Researcher ORCID Identifier

Graduation Year


Date of Submission


Document Type

Open Access Senior Thesis

Degree Name

Bachelor of Arts


American Studies

Reader 1

Aimee Bahng

Reader 2

Todd Honma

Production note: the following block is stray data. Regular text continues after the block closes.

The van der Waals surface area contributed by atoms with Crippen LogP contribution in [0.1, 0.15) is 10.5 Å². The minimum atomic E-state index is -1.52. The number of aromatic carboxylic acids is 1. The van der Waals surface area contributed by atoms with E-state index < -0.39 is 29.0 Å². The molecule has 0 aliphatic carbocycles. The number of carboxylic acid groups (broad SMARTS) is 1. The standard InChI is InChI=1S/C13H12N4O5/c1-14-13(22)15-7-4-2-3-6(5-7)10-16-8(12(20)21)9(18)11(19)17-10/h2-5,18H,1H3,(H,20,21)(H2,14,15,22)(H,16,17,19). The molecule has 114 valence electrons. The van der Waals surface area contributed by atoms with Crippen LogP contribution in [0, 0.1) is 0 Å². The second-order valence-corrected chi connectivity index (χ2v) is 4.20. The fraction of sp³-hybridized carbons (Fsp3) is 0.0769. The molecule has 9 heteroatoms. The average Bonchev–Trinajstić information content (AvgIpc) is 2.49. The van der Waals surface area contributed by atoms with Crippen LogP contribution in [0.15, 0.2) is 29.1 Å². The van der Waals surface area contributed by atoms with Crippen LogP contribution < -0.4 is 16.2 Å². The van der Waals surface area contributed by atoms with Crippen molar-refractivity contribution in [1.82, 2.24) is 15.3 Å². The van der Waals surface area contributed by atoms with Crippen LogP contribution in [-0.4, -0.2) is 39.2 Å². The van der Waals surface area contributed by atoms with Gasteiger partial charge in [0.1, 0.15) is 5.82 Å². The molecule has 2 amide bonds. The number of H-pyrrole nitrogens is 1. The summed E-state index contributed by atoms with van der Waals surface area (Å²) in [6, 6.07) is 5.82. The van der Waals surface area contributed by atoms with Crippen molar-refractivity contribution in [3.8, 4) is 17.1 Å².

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Emergent calls to revise the analytic term transpacific in relation to Indigenous-centered regional formation have emphasized the need to attend to various epistemological and historical distinctions that explain distinct orientations to the Pacific by Indigenous and migrant populations, including diasporic formations. Within these calls, I operationalize poetry, a distinctly aesthetic practice of queer diaspora, as a way of illuminating new forms of relationality that such calls require. Examining works from Jan-Henry Gray, Mark Aguhar, Kimberly Alidio, and Kay Ulanday Barrett, I posit poetry as a crucial element of generating hermeneutic possibility. I further apply postmodern conceptualizations of assemblage theory in order to demonstrate how poetry not only offers interpretive resources to understand the social categories that have been widely considered to constitute identity, but represents an analytical method with which to rearticulate and reimagine how identities are fundamentally mapped across local and global cartographies, producing circuits of time and space that one must invariably navigate.